Oklahoma is advancing an IT consolidation effort that the governor says would save the state approximately $146 million, according to a story published Monday, April 4, by the Tulsa World newspaper.
Spearheaded by Alex Pettit, Oklahoma’s CIO, the plan is centered around three main points: eliminating IT duplication; standardizing how the state operates technology; and reducing the state’s 1,200 personnel working on IT services to increase efficiency.
Pettit believes the state’s seven computer mainframe systems are significantly underutilized and is confident that he can move operations onto two of the existing mainframes. The transition could be pricey, however, as it could take up to a $100 million one-time investment to make the change.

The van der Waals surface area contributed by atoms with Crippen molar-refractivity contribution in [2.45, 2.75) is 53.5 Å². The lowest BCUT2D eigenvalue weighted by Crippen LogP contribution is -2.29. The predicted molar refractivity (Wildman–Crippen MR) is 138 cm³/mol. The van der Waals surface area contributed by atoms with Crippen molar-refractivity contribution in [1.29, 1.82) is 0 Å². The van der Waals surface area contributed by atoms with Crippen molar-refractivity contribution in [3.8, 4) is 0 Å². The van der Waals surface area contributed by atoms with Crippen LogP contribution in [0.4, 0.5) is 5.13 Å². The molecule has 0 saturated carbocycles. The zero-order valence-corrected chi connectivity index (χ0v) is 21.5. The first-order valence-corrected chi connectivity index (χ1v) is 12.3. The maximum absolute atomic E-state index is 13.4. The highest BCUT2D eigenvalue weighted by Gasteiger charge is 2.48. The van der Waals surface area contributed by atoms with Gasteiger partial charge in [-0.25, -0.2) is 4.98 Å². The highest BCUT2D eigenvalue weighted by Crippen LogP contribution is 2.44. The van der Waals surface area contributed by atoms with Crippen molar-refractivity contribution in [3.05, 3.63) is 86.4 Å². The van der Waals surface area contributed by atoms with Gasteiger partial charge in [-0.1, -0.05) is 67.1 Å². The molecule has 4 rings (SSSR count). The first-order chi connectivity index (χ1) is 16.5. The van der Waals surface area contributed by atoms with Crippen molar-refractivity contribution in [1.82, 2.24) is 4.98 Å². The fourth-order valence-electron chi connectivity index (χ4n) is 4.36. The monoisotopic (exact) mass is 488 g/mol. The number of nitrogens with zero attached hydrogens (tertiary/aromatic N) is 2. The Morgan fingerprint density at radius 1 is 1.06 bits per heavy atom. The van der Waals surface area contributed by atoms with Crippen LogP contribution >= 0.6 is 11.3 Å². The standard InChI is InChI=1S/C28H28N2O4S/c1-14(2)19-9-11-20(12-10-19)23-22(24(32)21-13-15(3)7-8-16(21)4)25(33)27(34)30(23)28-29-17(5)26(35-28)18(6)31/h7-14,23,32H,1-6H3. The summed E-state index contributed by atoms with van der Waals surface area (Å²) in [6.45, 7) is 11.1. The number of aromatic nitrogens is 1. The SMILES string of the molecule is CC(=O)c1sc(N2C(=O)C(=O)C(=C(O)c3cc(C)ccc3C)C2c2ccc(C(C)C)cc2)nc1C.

HB 1304, legislation that would enable Pettit’s reform effort, passed through Oklahoma’s House of Representatives on a 52-45 vote last month and is currently in the state Senate. The plan is facing opposition from some lawmakers who are skeptical that consolidation will be more efficient and result in savings.
If the bill is passed by the Senate, Gov. Mary Fallin is expected to sign it, as she has pushed for IT consolidation to help balance the state’s budget.
Pettit has served as Oklahoma’s CIO since 2010 and is the first person to hold the position in the state’s history.